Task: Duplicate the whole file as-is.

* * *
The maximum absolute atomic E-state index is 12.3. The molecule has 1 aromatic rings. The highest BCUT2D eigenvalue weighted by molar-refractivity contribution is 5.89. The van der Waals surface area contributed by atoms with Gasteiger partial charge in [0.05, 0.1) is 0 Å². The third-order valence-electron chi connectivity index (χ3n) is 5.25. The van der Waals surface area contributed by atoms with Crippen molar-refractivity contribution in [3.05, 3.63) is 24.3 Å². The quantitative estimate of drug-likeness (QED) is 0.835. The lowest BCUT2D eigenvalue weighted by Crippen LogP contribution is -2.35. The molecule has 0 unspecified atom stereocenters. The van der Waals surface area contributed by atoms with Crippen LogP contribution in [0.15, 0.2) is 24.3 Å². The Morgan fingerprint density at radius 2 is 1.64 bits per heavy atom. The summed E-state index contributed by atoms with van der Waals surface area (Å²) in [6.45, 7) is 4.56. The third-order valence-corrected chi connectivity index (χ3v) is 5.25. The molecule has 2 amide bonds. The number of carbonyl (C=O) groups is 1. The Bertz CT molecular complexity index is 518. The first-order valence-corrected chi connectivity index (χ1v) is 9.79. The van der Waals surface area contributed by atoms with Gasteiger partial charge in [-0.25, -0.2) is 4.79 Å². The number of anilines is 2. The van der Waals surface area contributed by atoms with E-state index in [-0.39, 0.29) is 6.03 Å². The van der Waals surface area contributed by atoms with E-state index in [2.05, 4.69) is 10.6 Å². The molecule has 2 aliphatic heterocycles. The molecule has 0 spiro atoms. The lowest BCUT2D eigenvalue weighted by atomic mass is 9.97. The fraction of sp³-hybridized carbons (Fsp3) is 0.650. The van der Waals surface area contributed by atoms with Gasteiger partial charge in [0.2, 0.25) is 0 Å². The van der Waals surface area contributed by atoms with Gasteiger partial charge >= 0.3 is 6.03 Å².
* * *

The maximum absolute atomic E-state index is 12.3. The molecule has 1 aromatic rings. The highest BCUT2D eigenvalue weighted by molar-refractivity contribution is 5.89. The van der Waals surface area contributed by atoms with Gasteiger partial charge in [0.05, 0.1) is 0 Å². The third-order valence-electron chi connectivity index (χ3n) is 5.25. The van der Waals surface area contributed by atoms with Crippen molar-refractivity contribution in [3.05, 3.63) is 24.3 Å². The quantitative estimate of drug-likeness (QED) is 0.835. The lowest BCUT2D eigenvalue weighted by Crippen LogP contribution is -2.35. The molecule has 0 unspecified atom stereocenters. The van der Waals surface area contributed by atoms with Crippen LogP contribution in [0.15, 0.2) is 24.3 Å². The Morgan fingerprint density at radius 2 is 1.64 bits per heavy atom. The summed E-state index contributed by atoms with van der Waals surface area (Å²) in [6.45, 7) is 4.56. The third-order valence-corrected chi connectivity index (χ3v) is 5.25. The molecule has 2 amide bonds. The number of carbonyl (C=O) groups is 1. The Bertz CT molecular complexity index is 518. The first-order valence-corrected chi connectivity index (χ1v) is 9.79. The van der Waals surface area contributed by atoms with Gasteiger partial charge in [-0.25, -0.2) is 4.79 Å². The number of anilines is 2. The van der Waals surface area contributed by atoms with E-state index in [-0.39, 0.29) is 6.03 Å². The van der Waals surface area contributed by atoms with E-state index in [2.05, 4.69) is 10.6 Å². The molecule has 2 aliphatic heterocycles. The molecule has 0 spiro atoms. The lowest BCUT2D eigenvalue weighted by atomic mass is 9.97. The fraction of sp³-hybridized carbons (Fsp3) is 0.650. The van der Waals surface area contributed by atoms with Gasteiger partial charge in [0.2, 0.25) is 0 Å². The van der Waals surface area contributed by atoms with Gasteiger partial charge >= 0.3 is 6.03 Å².